Latest from The Spokesman-Review
PUBLIC LANDS — The recent Nevada ATV armed protest onto U.S. Bureau of Land Management lands closed to motor vehicle travel is a sham and a shame.
It's no more worthy of public sympathy than the related gun and flag-waving protest over a deadbeat Nevada rancher's claim that he should be able to graze cattle on public lands without paying a fee, despite what the courts say.
Imagine how history might have turned out if Rosa Parks had been brandishing an automatic weapon when she boarded that bus in Montgomery, Ala., all those years ago,” starts a Salt Lake Tribune editorial. The piece is headlined, “ATV riders do damage to a bad cause.”
“The cause of those who carried automatic weapons, protest signs, Don’t Tread On Me flags and, worst of all, their own children Saturday on a clearly illegal ATV ride through Recapture Canyon near Blanding does not deserve to be mentioned in the same breath as the Civil Rights Movement.
“Except to point out how the tactics of those who demand the right to play with their expensive toys on land that they have absolutely no legal right to traverse are clearly destructive of a goal that was utterly without merit to begin with….
“In the eyes of most of the American people — and their members of Congress — who really own all that land, Saturday’s ride was accurately discerned as a childish snit fit that should only confirm BLM policy to keep such folks out of environmentally or historically sensitive lands.”
See a detailed story on the ATV rebellion by High Country News.
The Daily Show was off during the height of the standoff between Cliven Bundy and the Bureau of Land Management. Last night, Jon Stewart made up for lost time.
There are two clips on the segment, although you'll have to wait through a commercial at the start of each one.
UPDATED 3:18 p.m. to properly attribute Taylor quote.
PUBLIC LANDS — Washington State Rep. Matt Shea has ridden out of his Spokane Valley district on his white horse to save us from the overpowering federal government as he stands in lock-step with a Nevada rancher who's stolen more than $1 million in grazing favors from public land.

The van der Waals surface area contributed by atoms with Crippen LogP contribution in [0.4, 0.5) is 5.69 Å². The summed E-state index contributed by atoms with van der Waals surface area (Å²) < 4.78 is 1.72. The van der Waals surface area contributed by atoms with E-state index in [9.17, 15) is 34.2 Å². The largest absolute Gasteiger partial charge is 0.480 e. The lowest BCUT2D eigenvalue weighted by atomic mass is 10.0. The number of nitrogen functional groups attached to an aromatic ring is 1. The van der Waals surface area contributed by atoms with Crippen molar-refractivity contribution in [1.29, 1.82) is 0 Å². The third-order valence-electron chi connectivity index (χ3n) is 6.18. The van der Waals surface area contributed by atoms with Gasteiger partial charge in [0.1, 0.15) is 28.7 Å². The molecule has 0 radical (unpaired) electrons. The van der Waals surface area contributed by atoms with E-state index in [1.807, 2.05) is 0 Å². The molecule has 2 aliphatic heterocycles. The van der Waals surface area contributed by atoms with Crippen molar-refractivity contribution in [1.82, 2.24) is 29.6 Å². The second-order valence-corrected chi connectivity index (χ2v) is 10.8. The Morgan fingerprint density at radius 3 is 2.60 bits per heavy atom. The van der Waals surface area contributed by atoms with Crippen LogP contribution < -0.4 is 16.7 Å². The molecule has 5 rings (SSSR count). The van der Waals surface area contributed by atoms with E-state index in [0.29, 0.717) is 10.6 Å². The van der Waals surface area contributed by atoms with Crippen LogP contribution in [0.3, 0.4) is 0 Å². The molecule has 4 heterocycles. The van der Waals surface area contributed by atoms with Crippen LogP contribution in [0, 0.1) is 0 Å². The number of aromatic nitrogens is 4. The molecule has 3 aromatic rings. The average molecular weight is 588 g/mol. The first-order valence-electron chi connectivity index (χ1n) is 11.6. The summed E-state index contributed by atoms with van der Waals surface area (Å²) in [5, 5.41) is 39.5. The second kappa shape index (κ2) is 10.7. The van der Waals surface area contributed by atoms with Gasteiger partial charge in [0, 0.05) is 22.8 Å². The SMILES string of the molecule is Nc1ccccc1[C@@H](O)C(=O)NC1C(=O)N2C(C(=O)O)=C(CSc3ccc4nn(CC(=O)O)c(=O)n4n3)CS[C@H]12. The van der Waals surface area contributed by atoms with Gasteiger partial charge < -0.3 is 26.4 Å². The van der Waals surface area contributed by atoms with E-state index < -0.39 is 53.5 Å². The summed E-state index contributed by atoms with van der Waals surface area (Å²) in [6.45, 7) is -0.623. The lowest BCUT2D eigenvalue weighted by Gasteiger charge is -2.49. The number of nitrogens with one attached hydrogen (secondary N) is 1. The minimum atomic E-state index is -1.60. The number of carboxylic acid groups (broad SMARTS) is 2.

Whom will Shea stand up for next? The guy who says he has a Constitutional right to rob the Post Office?
Shea says he was compelled to back Cliven Bundy as he joined Rep. Dave Taylor for a trip to the Bundy Ranch. As Taylor put it,“If we don’t stand up for our neighbors, there won’t be anybody left when they come for us.”
The confrontation stems around a Nevada rancher who doesn't recognize the U.S. Bureau of Land Management as the owner of the public land he wants to graze his cattle on. Bundy has declined to pay about $1 million in fees while he lets his stock run amock where law abiding ranchers don't.
Trouble is, the BLM isn't the only voice saying Bundy is breaking the law. So have the courts, twice.
The courts, at last check, are our nation's way of settling points of law.
BLM backed away from confiscating Bundy's cattle — seizing the stock was authorized by a judge — when supporters came in and posed the climate for a violent confrontation.
So where do we go from here?
The public owns the land, not the rancher. If every man who fabricates a disagreement with the government decides to run his cattle — or cuts his trees, builds his roads, kills his game, nets his fish, or fires up his bulldozer — the way he sees fit, the American icon of public land will be lost.
That, Mr. Shea, is what's worth standing up for. Not one man's greed and selfishness, but rather the rule of law and the overwhelming advantages of regulated public land.
The federal government has declared “war on rural America” with its rules and regulations on land use, a Spokane Valley legislator said in the wake of last week’s standoff between a Nevada rancher and the U.S. Bureau of Land Management.
In a speech on land near the center of the dispute, Republican Rep. Matt Shea called for federal land to be transferred to the states. A coalition of legislators from Western states was forming to stand up for Cliven Bundy and others in the fight against overbearing federal rules, he said.
But a spokesman for the group challenging Bundy's rights to graze hundreds of cattle on federal land without a permit or paying fees, said the rancher is trying to do something other cattlemen can't. And a federal judge's order supports that view. . .
To read the rest of this item, or to comment, continue inside the blog.
To read the federal judge's order in the legal battle between the BLM and Cliven Bundy, click on the document below.